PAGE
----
Hear Magazine Chats with Leopold and his Fiction
Leopold and his Fiction Perform in Ferndale at The New Way Bar May 1st
By Kevin Tshiamala
Lead vocalist/guitarist Daniel James grew up in the Motor City, where he soaked up the hip-shaking grooves of Motown and the protopunk resonance of Iggy’s Stooges. After sojourns in Los Angeles and San Francisco, he settled in Austin. His band Leopold and his Fiction have been making headway gaining fans ever tour stop and playing acclaimed festivals such as SXSW. Hear Magazine got a chance to chat with Daniel James as Leopold and his Fiction ventured across the country.
Hear Magazine: So you’re from Michigan, where exactly?
Daniel James: I was born in Detroit and as I got older we moved out to like Southfield and Ferndale areas.
Hear Magazine: How did growing up in and around Motown influence the style of music you ended up playing?
Daniel James: When I was there I didn’t really know what I was being influenced by. After leaving Detroit, I realized most of the stuff I was writing was definitely inspired by Motown, late fifties early sixties Motown. Then the resurgence, maybe ten years ago, of the Garage Rock I began writing was similar mindset, but not necessarily Detroit. It was a subconscious thing that came about.
HM: What’s the difference, if there is one, between being a musician in San Francisco, Detroit, LA, and Austin?
DJ: I think it has a lot to do with the work ethic. In Detroit, we’re very blue collar, it is very driven. You work to work. California is definitely more laid back, but it’s also very cut throat because it cost so much to live out there. In Austin itself, not Texas, Austin is super laid back. They’ll gig when they want to gig, they’ll play when they want to play, do what they want to do. Everybody in Austin plays, every single person.
HM: In the bio for Leopold and his Fiction, Iggy and the Stooges comes up more often than other bands. Can you just speak a bit on why this is? Is it something critics brought up?
DJ: I always listened to that growing up. It was always right there, always accessible. It wasn’t until recent years that people started hearing it themselves and tagging that. That was there interpretation of our influences. I can’t deny it.
HM: Describe your style of music; it’s bluesier than rock at times, more soul than blues at times and more rock than punk… how would you describe it?
DJ: Being that we have four albums we have kind of grown from one thing to the next. It is mostly inspired by Motown. People just started labeling us as Rock / R&B and R&B is like…I never set out to write that in my life. I never set out to write Country, R&B, or folk or anything. I really just wrote songs that made sense to me at the time. If someone were to ask me, I would just tell them to come see the live show.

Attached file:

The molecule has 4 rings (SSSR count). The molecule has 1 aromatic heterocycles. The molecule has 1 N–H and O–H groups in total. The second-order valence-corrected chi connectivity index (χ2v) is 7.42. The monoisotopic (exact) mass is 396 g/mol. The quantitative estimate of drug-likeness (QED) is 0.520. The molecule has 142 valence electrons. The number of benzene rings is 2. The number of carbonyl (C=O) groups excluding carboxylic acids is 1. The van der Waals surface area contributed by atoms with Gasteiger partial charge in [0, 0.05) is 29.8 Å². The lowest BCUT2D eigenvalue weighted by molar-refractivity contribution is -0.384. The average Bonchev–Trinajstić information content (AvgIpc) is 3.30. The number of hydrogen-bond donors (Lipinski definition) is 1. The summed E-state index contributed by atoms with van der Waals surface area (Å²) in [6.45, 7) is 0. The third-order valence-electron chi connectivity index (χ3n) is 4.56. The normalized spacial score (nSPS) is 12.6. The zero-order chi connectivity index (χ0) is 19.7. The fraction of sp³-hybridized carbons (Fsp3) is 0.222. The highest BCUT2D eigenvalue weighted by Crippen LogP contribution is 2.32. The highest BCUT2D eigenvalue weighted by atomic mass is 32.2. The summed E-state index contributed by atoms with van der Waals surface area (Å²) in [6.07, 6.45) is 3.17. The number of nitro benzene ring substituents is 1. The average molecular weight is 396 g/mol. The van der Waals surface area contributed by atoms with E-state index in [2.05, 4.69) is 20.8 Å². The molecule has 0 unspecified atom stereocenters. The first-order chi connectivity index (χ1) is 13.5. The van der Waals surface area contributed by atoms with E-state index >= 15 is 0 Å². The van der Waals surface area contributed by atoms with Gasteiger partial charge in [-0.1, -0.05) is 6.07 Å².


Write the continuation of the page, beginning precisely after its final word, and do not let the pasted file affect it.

HM:What’s the song creation process, the writing process, how do you get from idea to sound to song?
DJ: We play a lot. When we’re on the road we have time on our hands to play. When were at home we rehearse five to six days a week. It’s kind of like the Chicken or the egg type of thing. We save the rehearsal space to come up with something that we have to use. So we realize we have part A and part B and so forth. Or I’ll be at home and write a song with all the lyrics then bring to the rehearsal and we try to formulate something that’s going to go around the words. At this point I’ve got some really really amazing guys playing with the band, so it’s really easy to make it happen.
HM: Has anything differed in regards to your expectations as getting in this as a young musician as opposed to now being a seasoned musician?
DJ: When I started it was just writing songs to write songs, being in a band. That was enough at the time. It’s funny because the more attention we got, the more we thought well maybe we should try to package this and take it on the road. We’re at a point right now for the three of us in the band that it’s our career and we can actually sustain off of this. So I mean what are goals now are very different then what the goals used to be. If we come a bit more financially stable, awesome. That’s obviously great no matter what you’re doing. We all love what we’re doing, that’s the best part about it… I’d say we’re living part of the dream right now.